On the 5th June we will also be celebrating the Queen’s Platinum Jubilee at a service in church followed by a BBQ and party afterwards, giving thanks for her 70 years of faithful service. Like the disciples, God is calling us to open our hearts and open our doors and to spread the gospel. We all have lots of opportunities to do this in our lives and by our prayers. The Queen’s Platinum Jubilee celebrations offer us another opportunity to extend a radical invitation to everyone in our village and beyond to join us that morning. It gives us the chance to build relationships and be bold in our faith-sharing.

Though the Queen does not frequently publically refer to her faith in many of her Christmas messages she does talk of her personal relationship with Jesus and its importance in her life. Two such examples are: ‘Billions of people now follow Christ’s teaching and find in him the guiding light for their lives. I am one of them because Christ’s example helps me see the value of doing small things with great love, whoever does them and whatever they themselves believe.’ and “For me, the life of Jesus Christ, the Prince of Peace…is an inspiration and an anchor in my life. A role model of reconciliation and forgiveness, he stretched out his hands in love, acceptance and healing. Christ’s example has taught me to seek to respect and value all people of whatever faith or none.”

The Queen is an example to us all, she has led a life of faithful service in this country and beyond. Let us pray that our faith is reflected in our lives of service, love and care for others and for our world.

We also have the chance to get involved later this month in refugee week (20th-26th June)- Refugee Week’s vision is “for refugees and asylum seekers to be able to live safely within inclusive and resilient communities, where they can continue to make a valuable contribution.”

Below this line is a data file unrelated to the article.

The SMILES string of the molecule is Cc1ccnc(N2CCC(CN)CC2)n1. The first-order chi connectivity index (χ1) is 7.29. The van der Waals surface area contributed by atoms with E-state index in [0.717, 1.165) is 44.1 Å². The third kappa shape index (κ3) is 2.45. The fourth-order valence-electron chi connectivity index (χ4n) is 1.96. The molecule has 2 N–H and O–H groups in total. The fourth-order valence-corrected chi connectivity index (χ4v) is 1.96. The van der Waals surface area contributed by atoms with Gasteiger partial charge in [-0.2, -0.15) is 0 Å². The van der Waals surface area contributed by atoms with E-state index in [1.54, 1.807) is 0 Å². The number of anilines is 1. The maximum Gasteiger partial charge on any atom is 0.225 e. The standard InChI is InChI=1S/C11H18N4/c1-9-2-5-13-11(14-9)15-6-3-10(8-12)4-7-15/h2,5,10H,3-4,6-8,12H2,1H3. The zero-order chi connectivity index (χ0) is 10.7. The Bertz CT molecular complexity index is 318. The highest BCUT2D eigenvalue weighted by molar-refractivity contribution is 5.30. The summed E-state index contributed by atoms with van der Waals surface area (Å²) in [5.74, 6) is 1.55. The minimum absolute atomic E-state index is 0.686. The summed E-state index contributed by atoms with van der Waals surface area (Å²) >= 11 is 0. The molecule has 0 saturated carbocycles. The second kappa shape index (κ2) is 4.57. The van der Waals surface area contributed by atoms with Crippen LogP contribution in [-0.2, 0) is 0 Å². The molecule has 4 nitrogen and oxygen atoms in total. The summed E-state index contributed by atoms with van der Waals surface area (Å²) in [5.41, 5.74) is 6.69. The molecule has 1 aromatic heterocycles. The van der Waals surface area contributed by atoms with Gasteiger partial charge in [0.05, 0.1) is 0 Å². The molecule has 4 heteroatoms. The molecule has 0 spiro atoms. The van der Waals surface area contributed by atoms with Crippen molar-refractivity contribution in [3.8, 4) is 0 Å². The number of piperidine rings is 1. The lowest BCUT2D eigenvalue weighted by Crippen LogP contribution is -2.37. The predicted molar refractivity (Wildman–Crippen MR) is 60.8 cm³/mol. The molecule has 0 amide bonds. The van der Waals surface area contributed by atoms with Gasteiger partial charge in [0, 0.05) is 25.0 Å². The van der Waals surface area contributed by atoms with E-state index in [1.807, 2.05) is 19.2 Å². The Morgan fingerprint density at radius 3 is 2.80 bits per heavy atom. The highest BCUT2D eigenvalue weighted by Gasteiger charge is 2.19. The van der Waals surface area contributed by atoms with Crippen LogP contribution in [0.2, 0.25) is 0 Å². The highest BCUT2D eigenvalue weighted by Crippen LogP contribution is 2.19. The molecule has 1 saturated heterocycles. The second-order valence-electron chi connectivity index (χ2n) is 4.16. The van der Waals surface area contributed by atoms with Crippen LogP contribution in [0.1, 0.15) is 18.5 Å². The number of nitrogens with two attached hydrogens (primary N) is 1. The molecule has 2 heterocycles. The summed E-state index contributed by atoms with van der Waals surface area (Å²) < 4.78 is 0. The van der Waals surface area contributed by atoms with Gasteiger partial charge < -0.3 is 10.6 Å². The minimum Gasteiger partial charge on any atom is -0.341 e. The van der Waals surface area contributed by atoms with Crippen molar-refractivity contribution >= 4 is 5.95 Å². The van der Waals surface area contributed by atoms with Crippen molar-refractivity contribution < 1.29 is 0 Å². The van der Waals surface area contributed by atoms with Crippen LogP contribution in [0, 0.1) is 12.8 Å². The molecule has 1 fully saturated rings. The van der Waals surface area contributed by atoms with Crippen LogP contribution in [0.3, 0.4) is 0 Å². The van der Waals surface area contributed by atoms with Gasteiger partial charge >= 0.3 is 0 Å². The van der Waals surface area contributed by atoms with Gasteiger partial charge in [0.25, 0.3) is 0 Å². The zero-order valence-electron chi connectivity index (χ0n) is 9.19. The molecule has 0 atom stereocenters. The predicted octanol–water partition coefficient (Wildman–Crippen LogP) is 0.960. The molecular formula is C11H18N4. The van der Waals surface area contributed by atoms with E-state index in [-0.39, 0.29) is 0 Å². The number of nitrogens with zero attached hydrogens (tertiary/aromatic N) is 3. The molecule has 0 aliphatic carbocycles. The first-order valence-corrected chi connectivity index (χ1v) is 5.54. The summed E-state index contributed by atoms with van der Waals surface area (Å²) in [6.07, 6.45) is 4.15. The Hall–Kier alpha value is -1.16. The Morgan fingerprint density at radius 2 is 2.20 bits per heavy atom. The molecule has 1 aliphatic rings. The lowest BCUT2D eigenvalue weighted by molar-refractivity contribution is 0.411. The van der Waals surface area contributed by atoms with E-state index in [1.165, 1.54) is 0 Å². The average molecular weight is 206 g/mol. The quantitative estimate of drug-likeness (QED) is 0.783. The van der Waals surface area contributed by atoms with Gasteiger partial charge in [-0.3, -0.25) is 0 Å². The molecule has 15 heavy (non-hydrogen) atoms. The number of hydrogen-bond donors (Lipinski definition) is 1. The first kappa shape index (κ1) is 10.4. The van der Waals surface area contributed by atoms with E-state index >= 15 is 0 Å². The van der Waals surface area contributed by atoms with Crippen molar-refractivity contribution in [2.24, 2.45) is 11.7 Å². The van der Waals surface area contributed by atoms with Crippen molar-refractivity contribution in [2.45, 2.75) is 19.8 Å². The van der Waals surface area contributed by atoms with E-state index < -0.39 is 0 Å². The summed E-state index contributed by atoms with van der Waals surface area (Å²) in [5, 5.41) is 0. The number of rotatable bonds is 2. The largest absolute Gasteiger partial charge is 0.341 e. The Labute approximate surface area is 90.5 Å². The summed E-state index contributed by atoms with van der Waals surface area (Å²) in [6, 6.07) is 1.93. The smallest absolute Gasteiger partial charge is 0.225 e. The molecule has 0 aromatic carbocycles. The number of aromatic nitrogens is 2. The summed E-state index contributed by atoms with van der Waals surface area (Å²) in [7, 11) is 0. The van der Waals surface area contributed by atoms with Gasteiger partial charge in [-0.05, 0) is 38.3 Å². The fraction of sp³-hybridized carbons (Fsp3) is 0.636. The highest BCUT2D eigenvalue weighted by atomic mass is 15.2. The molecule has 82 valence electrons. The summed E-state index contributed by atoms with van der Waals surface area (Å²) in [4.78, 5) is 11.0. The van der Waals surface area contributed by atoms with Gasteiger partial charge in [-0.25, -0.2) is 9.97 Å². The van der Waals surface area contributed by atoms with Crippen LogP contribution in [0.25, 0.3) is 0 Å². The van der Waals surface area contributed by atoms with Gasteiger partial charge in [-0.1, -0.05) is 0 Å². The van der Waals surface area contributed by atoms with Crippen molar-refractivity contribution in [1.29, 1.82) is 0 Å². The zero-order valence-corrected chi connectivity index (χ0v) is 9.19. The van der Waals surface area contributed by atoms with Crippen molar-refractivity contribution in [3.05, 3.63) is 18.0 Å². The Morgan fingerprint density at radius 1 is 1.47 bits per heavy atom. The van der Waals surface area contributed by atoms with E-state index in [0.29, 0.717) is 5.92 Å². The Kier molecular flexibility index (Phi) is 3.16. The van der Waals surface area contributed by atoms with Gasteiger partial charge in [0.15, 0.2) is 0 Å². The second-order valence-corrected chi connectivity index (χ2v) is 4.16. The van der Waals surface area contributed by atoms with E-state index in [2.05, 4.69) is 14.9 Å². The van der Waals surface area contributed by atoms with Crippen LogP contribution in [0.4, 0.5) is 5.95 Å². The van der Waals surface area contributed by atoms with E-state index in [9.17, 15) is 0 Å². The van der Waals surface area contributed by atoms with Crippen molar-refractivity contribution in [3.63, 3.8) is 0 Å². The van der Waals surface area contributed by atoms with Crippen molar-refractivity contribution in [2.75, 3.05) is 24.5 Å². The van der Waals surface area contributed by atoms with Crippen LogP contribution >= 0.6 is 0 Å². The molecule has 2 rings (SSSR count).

The theme being explored this year is ‘Healing’. “Healing means recovering from a painful experience or situation, so that we can continue to live. No-one understands this better than those who have lost their homes and had to build new lives from scratch. We have much to learn from refugees about holding onto hope when going on seems impossible…Those going through the asylum system also know that healing is an ongoing process, made harder by poverty, housing difficulties and the threat of being detained or deported.

There are many ways we can get involved, there are local organisations we can support. The new Nationality and Borders Bill is cruel legislation that will undoubtedly cause harm. Most of us want an asylum system that is fair, orderly and humane – there has been an outpouring of welcome shown to people fleeing Ukraine and Afghanistan. We can advocate for changes, that show refugees they can truly feel safe in our country. We need to act with care and compassion – as Christians we are reminded in the Letter to the Hebrews (13:1-3) to “Let mutual love continue. Do not neglect to show hospitality to strangers, for by doing that some have entertained angels without knowing it.

May we who know the blessings God pours upon us, seek to be a blessing in the lives of others through love and service.


Letter from Barry – May 2022

Room with a View. Not.

Now here’s an absurd story that I recently came across.